- Author: Kathy Keatley Garvey
California's 2021 western monarch Thanksgiving count, directed by the Xerces Society of Invertebrate Conservation, recorded 250,000 overwintering monarchs, as compared to a mere 2000 in 2020.
Executive producer and host Ira Flatow of Science Friday set out to "unpack the news" for his listeners. On Feb. 4, he interviewed community ecologist Louie Yang, professor, UC Davis Department of Entomology and Nematology, and a faculty member of the Center for Population Biology. (Listen to the interview, 'How Long Will California's Butterfly Boom Last?')
"OK, so how did the population bounce back so dramatically?" Flatow asked. "And is this number a blip on the radar or the start of better times for the beleaguered butterfly? Here to help us unpack the news, Dr. Louie Yang, a professor and ecologist at the Department of Entomology and Nematology, UC Davis."
"It seems reasonable to say that an increase of this magnitude would probably require a series of fortunate conditions throughout the breeding season that would sustain population growth across multiple generations," the UC Davis professor told him, adding "What we've seen is a long-term trajectory of declining populations, even before the recent population variability."
Yang focuses his research on "understanding the seasonal dynamics of milkweed-monarch interactions. How do monarch caterpillars develop on their milkweed host plants? And what are the conditions that allow them to develop well and survive to adulthood? And what are the conditions that cause lower survivorship?"
Bottom line. The 100-fold increase in monarch population may or may not be a sign of what's to come. As Yang said: "So we shouldn't be complacent or assume that populations will always bounce back from low densities...I think a lot of folks are breathing a sigh of relief that the population has increased as much as it has over the past year. And I think we all share that sense of relief and joy that the population has increased. But also, there is that note of caution that there is a lot about the dynamics of this population that we don't yet understand and we're still working on."
Social media responses to the podcast included: "Great podcast! I learned even more today about the timing of milkweed availability and monarch eggs--now I understand why late season eggs have a higher percentage of survivorship. Everyone should listen to Professor Yang's interview. It's just a little over 10 minutes, but packed full of information."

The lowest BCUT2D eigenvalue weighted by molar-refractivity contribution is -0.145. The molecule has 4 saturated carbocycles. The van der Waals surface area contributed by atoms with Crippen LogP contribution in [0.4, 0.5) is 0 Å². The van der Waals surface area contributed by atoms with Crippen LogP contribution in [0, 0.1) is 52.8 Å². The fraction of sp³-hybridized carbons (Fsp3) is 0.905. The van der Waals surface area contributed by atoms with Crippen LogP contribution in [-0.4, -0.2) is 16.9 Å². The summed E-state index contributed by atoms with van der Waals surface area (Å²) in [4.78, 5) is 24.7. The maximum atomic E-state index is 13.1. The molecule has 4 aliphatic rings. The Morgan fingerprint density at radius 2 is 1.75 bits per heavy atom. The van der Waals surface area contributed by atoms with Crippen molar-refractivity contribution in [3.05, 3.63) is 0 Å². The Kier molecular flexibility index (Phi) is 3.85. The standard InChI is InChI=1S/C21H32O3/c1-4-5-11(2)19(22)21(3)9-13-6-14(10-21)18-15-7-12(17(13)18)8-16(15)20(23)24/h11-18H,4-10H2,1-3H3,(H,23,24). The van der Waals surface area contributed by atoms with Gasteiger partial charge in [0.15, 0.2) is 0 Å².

Yang, who joined the UC Davis faculty in 2009, holds a bachelor's degree in ecology and evolution from Cornell University, (1999) and a doctorate from UC Davis (2006).
Lauded for his advising and teaching skills, in 2018 Yang received an international award from NACADA, also known as the Global Community for Academic Advising. He co-founded and co-directs the campuswide program, Research Scholars Program in Insect Biology, with UC Davis distinguished entomology professor Jay Rosenheim and professor Joanna Chiu, vice chair of the UC Davis Department of Entomology and Nematology,
Yang, born in Australia but raised in West Virginia, says on his website: "When I was in elementary school, I wanted to be a pet shop owner. In high school, I wanted to be a veterinarian. As a college freshman, I thought I wanted to make nature documentary films. As it turns out, I was really interested in ecology and evolution. After I graduated, I traveled and started a PhD. I've been faculty at the University of California, Davis since 2009. I'm still learning new things all the time."
His current research?"I am working to develop a temporally explicit view of ecology that examines how ecological communities combine complex, coordinated and changing interactions over time. I am particularly interested in the effects of climate change on species interactions, community responses to strong perturbation events, phenological cues and phenological shifts, and seasonal changes in the nature and outcomes of species interactions. I study several different organisms in a wide range of ecological communities, each of which contributes to a broader understanding of how species interactions change over time." (See The Yang Lab website.)